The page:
He also passed this power on to his disciples.  He did not selfishly hold on to power to build a personality cult.  He gave power and authority to his twelve disciples (cf Lk 9:1) and to all who believed in him “he gave power to become children of
God” (Jn 1:12).  He assured his disciples that after his Resurrection they would see him in power and glory” (cf Mat  26:24).

Yet Purushottam did not let power go to his head.  He was not competing to be faster higher or stronger.  He believed in soft or nano power. In his Sermon on the Mount he turned the world’s value system on its head.

He talked of nano power when he said that the mustard seed was the smallest of all seeds but would grow into the greatest of shrubs (cf Mat 13:32).  This may not make much sense in India, because the mustard seed here is neither the smallest, nor the plant the biggest.  In India Purushottam may have given the example of the pipal tree.  Its seed is miniscule. It can lodge itself in the smallest crevice in a mighty rock and grow exponentially with minimum nourishment.  It is powerful enough to split the rock into two. 
This is nano power.

When his disciples asked him who would be the greatest in the kingdom of heaven he called a small child to himself and said, “Whoever humbles himself like this child, he is the greatest in the kingdom of heaven” (Mat 18:4).  He asserted that “let the greatest among you become as the youngest and the leader as one who serves” (Lk 22:26). That is why St Paul was able to affirm later that “God chose what is weak in the world to shame the strong” (1 Cor 1:27).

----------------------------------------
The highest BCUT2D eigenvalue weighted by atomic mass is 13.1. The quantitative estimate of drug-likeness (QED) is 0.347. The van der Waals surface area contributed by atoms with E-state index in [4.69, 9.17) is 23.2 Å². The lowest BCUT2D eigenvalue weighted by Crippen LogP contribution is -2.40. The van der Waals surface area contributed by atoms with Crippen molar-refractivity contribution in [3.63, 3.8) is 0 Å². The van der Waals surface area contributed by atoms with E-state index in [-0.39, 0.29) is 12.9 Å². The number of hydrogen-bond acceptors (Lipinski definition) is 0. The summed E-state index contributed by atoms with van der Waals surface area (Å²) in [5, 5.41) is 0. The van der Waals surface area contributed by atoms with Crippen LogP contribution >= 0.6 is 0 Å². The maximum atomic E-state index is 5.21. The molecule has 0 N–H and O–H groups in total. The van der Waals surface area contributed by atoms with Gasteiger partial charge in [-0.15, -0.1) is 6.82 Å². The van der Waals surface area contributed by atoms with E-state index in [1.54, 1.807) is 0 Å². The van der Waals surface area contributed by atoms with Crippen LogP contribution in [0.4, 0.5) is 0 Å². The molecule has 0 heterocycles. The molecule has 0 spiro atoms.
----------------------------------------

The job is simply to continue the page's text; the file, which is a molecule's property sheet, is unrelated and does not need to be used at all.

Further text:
Two nano examples from the scientific world would help set at rest any doubts about nano power.  The first is nuclear fission when an atom splits into two or more nuclei.  This power can be used destructively as with nuclear bombs; or for producing nuclear energy (considered by many as the cheapest and cleanest, but also potentially the most dangerous). Comparisons help us to understand the enormity of this power. The nuclear fission of one kilogram of uranium would be equivalent to burning 400 billion kilograms of coal! Any doubts about nano power?